Armin Linke and Davor Vidas'Prospecting Ocean' explored contemporary challenges facing the World Ocean today. It painted a broad and complex picture, entering behind the scenes of policy-making forums, diving into economic and financial motives, and presenting scientific explorations and intellectual efforts. The exhibition also examined the ways legal rules are developed and the future prospects for improving regulations regarding the status of the oceans.

Exhibited in the Neo-Renaissance Villino Canonica of the Institute of Marine Sciences (ISMAR) of Italy’s National Research Council, ‘Prospecting Ocean’ included several multichannel video installations, a series of photographs, and a selection of key documents and books from historical libraries and private collections. Exhibits ranged from the original editions of Hugo Grotius’ Mare Liberum (1609) and Vincenzo Maria Coronelli’s Venetian Atlas (1690–1701) to installations showing interviews and lectures by several of today’s leading policy-makers, marine scientists and law of the sea scholars. Among the exhibits were also excerpts from a lecture on the Anthropocene, sea-level rise and the law of the sea by FNI Research Professor Davor Vidas.

Propecting Ocean exhibition

A broader audience

Preparations for the exhibition took Linke several years, during which time he immersed himself in the work of prominent scientists involved in ocean studies, as well as the proceedings from international decision-making and legal bodies, including the United Nations, the International Seabed Authority, and the International Tribunal for the Law of the Sea. He also followed academic debates, such as within the International Law Association.

One of the inspirational triggers for this exhibition was a visit to the Fridtjof Nansen Institute in November 2013, together with my colleagues John Palmesino and Ann-Sofi Rönnskog of the Territorial Agency, to film an interview with Professor Davor Vidas. Through this, I became aware of the implications of international law regulation for the oceans, its history and development. We also received advice from Davor Vidas regarding ocean-related international institutions that would be interesting to approach for filming, and key legal texts that could be included among the exhibits', Linke told FNI.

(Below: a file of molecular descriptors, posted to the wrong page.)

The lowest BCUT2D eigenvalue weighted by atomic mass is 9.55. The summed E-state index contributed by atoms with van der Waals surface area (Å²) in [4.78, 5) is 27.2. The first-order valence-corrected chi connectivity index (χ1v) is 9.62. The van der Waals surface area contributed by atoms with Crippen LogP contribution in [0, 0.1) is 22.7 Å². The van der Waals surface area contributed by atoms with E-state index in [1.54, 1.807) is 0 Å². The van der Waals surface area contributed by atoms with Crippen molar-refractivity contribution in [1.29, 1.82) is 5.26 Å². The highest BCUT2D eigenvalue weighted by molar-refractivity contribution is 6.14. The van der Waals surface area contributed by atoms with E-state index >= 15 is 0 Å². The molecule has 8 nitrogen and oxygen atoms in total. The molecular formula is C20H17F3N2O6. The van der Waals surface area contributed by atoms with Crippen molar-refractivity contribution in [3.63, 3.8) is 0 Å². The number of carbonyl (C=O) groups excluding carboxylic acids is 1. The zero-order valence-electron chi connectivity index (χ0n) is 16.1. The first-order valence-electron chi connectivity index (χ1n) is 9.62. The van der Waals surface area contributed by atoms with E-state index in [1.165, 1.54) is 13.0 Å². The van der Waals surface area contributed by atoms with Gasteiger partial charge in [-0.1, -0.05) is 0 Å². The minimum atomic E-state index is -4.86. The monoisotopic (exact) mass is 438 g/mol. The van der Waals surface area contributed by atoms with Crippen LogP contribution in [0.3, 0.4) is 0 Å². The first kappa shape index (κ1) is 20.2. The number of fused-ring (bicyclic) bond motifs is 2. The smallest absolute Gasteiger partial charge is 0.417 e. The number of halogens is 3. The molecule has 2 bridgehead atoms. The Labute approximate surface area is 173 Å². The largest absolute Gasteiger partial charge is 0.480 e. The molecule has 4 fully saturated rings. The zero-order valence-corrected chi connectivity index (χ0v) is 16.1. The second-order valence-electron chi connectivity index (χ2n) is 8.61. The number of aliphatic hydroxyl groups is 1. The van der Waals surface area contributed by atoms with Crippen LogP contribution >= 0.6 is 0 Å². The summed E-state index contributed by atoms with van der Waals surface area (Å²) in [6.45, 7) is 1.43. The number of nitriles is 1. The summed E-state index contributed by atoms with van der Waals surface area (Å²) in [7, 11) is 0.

Vidas commented on the inclusion of Law of the sea in the exhibition:

In order to be able to present our research on the law of the sea – such as on issues related to sea-level rise and the Anthropocene – to a broad and diverse audience, traditional means of dissemination familiar to researchers are often insufficient. We must look innovatively not only at research issues but also at channels for their dissemination. I personally find the opportunities for communicating research on oceans through the lens of art and culture to be very rewarding. Armin Linke’s exhibition Prospecting Ocean proves this in a most effective and also highly aesthetic manner’, explained Vidas.

'Prospecting Ocean' as commissioned and produced by Thyssen–Bornemisza Art Contemporary (TBA21), in partnership with the Institute of Marine Sciences of the National Research Council of Italy (CNR–ISMAR), and was curated by Stefanie Hessler.

For more information about the exhibition, you can read this interview with Armin Linke.